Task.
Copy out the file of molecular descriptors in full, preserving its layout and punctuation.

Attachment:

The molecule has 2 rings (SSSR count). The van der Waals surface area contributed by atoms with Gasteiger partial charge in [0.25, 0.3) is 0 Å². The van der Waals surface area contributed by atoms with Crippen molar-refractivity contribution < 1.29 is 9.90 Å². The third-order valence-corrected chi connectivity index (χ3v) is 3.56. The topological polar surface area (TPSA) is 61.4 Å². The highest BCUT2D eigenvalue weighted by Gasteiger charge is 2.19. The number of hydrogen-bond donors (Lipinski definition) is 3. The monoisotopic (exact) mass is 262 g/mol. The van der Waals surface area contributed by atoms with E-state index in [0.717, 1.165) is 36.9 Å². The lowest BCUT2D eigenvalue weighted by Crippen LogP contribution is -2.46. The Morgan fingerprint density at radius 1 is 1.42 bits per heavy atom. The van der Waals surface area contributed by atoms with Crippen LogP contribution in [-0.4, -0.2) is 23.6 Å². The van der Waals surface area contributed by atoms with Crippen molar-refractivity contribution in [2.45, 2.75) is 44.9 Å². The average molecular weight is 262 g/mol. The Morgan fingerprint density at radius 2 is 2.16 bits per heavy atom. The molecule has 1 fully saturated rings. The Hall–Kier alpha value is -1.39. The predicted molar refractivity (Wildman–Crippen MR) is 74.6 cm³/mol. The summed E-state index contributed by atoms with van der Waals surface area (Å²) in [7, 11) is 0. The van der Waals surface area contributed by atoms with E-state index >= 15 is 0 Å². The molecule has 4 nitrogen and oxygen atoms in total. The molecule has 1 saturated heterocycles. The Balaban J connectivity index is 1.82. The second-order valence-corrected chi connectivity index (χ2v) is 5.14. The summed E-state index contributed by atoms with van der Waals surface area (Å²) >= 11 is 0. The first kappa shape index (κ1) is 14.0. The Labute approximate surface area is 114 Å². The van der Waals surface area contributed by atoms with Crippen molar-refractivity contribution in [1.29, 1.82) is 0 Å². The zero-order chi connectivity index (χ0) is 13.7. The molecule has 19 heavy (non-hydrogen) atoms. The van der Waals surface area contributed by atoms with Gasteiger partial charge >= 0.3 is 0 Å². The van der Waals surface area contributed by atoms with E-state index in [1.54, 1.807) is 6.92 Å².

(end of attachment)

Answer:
The molecule has 2 rings (SSSR count). The van der Waals surface area contributed by atoms with Gasteiger partial charge in [0.25, 0.3) is 0 Å². The van der Waals surface area contributed by atoms with Crippen molar-refractivity contribution < 1.29 is 9.90 Å². The third-order valence-corrected chi connectivity index (χ3v) is 3.56. The topological polar surface area (TPSA) is 61.4 Å². The highest BCUT2D eigenvalue weighted by Gasteiger charge is 2.19. The number of hydrogen-bond donors (Lipinski definition) is 3. The monoisotopic (exact) mass is 262 g/mol. The van der Waals surface area contributed by atoms with E-state index in [0.717, 1.165) is 36.9 Å². The lowest BCUT2D eigenvalue weighted by Crippen LogP contribution is -2.46. The Morgan fingerprint density at radius 1 is 1.42 bits per heavy atom. The van der Waals surface area contributed by atoms with Crippen LogP contribution in [-0.4, -0.2) is 23.6 Å². The van der Waals surface area contributed by atoms with Crippen molar-refractivity contribution in [2.45, 2.75) is 44.9 Å². The average molecular weight is 262 g/mol. The Morgan fingerprint density at radius 2 is 2.16 bits per heavy atom. The molecule has 1 fully saturated rings. The Hall–Kier alpha value is -1.39. The predicted molar refractivity (Wildman–Crippen MR) is 74.6 cm³/mol. The summed E-state index contributed by atoms with van der Waals surface area (Å²) in [7, 11) is 0. The van der Waals surface area contributed by atoms with E-state index >= 15 is 0 Å². The molecule has 4 nitrogen and oxygen atoms in total. The molecule has 1 saturated heterocycles. The Balaban J connectivity index is 1.82. The second-order valence-corrected chi connectivity index (χ2v) is 5.14. The summed E-state index contributed by atoms with van der Waals surface area (Å²) >= 11 is 0. The first kappa shape index (κ1) is 14.0. The Labute approximate surface area is 114 Å². The van der Waals surface area contributed by atoms with Crippen molar-refractivity contribution in [1.29, 1.82) is 0 Å². The zero-order chi connectivity index (χ0) is 13.7. The molecule has 19 heavy (non-hydrogen) atoms. The van der Waals surface area contributed by atoms with Gasteiger partial charge >= 0.3 is 0 Å². The van der Waals surface area contributed by atoms with E-state index in [1.54, 1.807) is 6.92 Å².